A Reflection on Teachers' Experience as E-Learners
Chapter 5
Catherine Manathunga, Roisin Donnelly
Professional development for academic staff in higher education is receiving increasing attention. The focus has been on providing an opportunity... Sample PDF
Opening Online Academic Development Programmes to International Perspectives and Dialogue
Chapter 6
Louise Adele Jakobsen
This chapter, written from experience in implementing e-learning in further education through various roles, identifies key issues relating to... Sample PDF
Embedding E-Learning in Further Education
Chapter 7
Catherine Matheson, David Matheson
This chapter considers some of the major questions around access and accessibility, beginning with the most basic: just what is meant by access and... Sample PDF
Access and Accessibility in E-Learning
Chapter 8
Morag Munro, Barry McMullin
This chapter examines some of the tensions that may exist between e-learning and accessibility in higher education, and aims to redress the balance... Sample PDF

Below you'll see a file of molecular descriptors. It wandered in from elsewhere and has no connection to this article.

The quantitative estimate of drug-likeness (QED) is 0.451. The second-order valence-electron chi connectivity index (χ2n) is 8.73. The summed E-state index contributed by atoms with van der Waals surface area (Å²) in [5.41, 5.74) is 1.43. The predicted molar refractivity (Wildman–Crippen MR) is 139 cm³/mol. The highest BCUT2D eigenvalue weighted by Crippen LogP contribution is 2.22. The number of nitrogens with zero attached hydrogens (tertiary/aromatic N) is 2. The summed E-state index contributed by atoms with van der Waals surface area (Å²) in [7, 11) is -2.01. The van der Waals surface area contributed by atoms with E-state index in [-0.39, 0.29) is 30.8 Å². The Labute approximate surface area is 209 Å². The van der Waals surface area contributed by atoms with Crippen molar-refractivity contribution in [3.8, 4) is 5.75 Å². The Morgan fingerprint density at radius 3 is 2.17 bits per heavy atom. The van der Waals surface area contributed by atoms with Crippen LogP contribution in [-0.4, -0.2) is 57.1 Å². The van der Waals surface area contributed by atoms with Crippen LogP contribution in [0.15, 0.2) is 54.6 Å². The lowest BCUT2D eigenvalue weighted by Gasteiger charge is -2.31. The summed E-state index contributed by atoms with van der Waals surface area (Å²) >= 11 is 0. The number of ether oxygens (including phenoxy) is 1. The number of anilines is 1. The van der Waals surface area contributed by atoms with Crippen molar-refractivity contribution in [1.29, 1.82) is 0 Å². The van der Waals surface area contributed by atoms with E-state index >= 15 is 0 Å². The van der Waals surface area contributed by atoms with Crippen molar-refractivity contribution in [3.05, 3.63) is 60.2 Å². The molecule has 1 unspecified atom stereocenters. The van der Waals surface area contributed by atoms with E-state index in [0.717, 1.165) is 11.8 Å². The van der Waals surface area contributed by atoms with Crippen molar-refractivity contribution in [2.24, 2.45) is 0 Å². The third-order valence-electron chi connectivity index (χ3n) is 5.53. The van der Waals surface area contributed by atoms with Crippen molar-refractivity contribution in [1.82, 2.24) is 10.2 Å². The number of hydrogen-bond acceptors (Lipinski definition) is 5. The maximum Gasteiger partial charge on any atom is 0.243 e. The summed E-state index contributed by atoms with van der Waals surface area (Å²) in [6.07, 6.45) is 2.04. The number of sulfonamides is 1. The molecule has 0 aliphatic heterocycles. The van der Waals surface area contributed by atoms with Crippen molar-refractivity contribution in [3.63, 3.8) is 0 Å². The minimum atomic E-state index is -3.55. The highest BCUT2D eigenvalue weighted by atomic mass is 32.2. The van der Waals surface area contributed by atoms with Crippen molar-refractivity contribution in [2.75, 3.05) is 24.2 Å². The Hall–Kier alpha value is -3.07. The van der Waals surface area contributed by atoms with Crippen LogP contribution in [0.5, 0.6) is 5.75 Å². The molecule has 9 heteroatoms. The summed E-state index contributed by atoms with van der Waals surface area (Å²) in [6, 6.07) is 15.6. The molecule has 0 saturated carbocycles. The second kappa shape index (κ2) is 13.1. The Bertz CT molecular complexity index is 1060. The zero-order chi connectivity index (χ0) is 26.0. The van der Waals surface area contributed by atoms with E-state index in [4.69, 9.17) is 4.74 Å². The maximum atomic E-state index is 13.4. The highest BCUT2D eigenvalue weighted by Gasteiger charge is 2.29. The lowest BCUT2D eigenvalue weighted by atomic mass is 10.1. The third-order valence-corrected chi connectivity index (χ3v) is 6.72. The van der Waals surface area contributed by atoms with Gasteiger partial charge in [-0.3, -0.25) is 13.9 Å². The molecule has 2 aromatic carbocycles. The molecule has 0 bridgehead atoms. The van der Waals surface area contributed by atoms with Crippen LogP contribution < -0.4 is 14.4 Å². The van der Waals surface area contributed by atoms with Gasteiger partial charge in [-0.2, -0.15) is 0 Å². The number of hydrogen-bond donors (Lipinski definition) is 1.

E-Learning for All? Maximizing the Impact of Multimedia Resources for Learners with Disabilities
Chapter 9
Ursula Wingate
This chapter proposes online preinduction courses as an innovative method for preparing students for learning in higher education. It is argued that... Sample PDF
Enhancing Students' Transition to University through Online Preinduction Courses
Chapter 10
Pankaj Kamthan
The discipline of software engineering has been gaining increasing significance in computer science and engineering education. In this chapter, the... Sample PDF